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NAME

       lmdd - move io for performance and debugging tests

SYNOPSIS

       lmdd [ option=value ] ...

DESCRIPTION

       lmdd  copies a specified input file to a specified output with possible conversions.  This
       program is primarily useful for timing I/O since it prints out the timing statistics after
       completing.

OPTIONS

       if=name        Input  file  is  taken  from  name; internal is the default.  internal is a
                      special file that acts like Sun's /dev/zero, i.e., it provides a buffer  of
                      zeros without doing a system call to get them.
                      The  following  file  names  are taken to mean the standard input: -, 0, or
                      stdin.

       of=name        Output file is taken from name; internal is the  default.   internal  is  a
                      special  file  that acts like /dev/null, without doing a system call to get
                      rid of the data.
                      The following file names are taken to mean the standard output:  -,  1,  or
                      stdout.
                      The  following  file  names  are  taken  to  mean the standard error: 2, or
                      stderr.

       bs=n           Input and output block size n bytes (default  8192).   Note  that  this  is
                      different from dd(1), it has a 512 byte default.   Also note that the block
                      size can be followed by 'k' or  'm'  to  indicate  kilo  bytes  (*1024)  or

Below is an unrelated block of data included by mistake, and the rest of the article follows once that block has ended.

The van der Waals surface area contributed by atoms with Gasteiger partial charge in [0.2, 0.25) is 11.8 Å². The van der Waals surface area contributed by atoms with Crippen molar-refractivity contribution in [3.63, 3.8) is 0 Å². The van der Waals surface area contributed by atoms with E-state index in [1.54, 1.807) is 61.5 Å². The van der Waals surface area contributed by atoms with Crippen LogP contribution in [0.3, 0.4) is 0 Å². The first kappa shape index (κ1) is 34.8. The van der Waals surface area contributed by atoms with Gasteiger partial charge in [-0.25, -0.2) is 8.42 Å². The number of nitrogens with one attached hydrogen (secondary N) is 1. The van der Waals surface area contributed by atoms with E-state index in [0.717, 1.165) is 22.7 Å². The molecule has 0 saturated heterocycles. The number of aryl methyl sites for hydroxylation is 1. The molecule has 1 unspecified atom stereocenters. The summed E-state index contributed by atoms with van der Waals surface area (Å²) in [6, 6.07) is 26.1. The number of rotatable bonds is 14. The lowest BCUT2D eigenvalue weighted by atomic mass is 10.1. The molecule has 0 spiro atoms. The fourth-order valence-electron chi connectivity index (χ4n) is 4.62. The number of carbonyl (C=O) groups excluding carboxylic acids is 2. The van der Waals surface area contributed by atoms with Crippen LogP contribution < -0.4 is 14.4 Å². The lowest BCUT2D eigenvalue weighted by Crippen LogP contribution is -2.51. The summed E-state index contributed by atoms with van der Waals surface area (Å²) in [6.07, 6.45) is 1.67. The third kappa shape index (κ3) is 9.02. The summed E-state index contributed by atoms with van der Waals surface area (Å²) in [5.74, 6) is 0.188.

megabytes (*1024*1024), respectively.

       ipat=n         If  n  is  non  zero,  expect  a  known  pattern  in  the  file (see opat).
                      Mismatches will be  displayed  as  "ERROR:  off=%d  want=%x  got=%x".   The
                      pattern is a sequence of 4 byte integers with the first 0, second 1, and so
                      on.  The default is not to check for the pattern.

       opat=n         If n is non zero, generate a known pattern on the output stream.  Used  for
                      debugging  file  system  correctness.   The  default is not to generate the
                      pattern.

       mismatch=n     If n is non zero, stop at the first mismatched value.  Used with ipat.

       skip=n         Skip n input blocks before starting copy.

       fsync=n        If n is non-zero, call fsync(2)  on  the  output  file  before  exiting  or
                      printing timing statistics.

       sync=n         If   n  is  non-zero,  call  sync(2)  before  exiting  or  printing  timing
                      statistics.

       rand=n         This argument, by default off, turns on random behavior.  The  argument  is
                      not  a  flag,  it  is  a size, that size is used as the upper bound for the
                      seeks.  Also note that the block size can be followed  by  'k'  or  'm'  to
                      indicate kilo bytes (*1024) or megabytes (*1024*1024),

       flush=n        If  n is non-zero and mmap(2) is available, call msync(2) to invalidate the
                      output file.  This flushes  the  file  to  disk  so  that  you  don't  have
                      unmount/mount.   It is not as good as mount/unmount because it just flushes
                      file pages - it misses the indirect blocks which  are  still  cached.   Not
                      supported on all systems, compile time option.

       rusage=n       If  n  is  non-zero,  print rusage statistics as well as timing statistics.
                      Not supported on all systems, compile time option.

       count=n        Copy only n input records.

EXAMPLES

       This is the most common usage, the intent is to measure disk performance.  The disk  is  a
       spare partition mounted on /spare.

           # mount /spare
           # lmdd if=internal of=/spare/XXX count=1000 fsync=1
           7.81 MB in 3.78 seconds (2.0676 MB/sec)

           : Flush cache
           # umount /spare
           # mount /spare

           # lmdd if=/spare/XXX of=internal
           7.81 MB in 2.83 seconds (2.7611 MB/sec)

AUTHOR

       Larry McVoy, lm@sun.com

(c)1994 Larry McVoy                           $Date$                                      LMDD(8)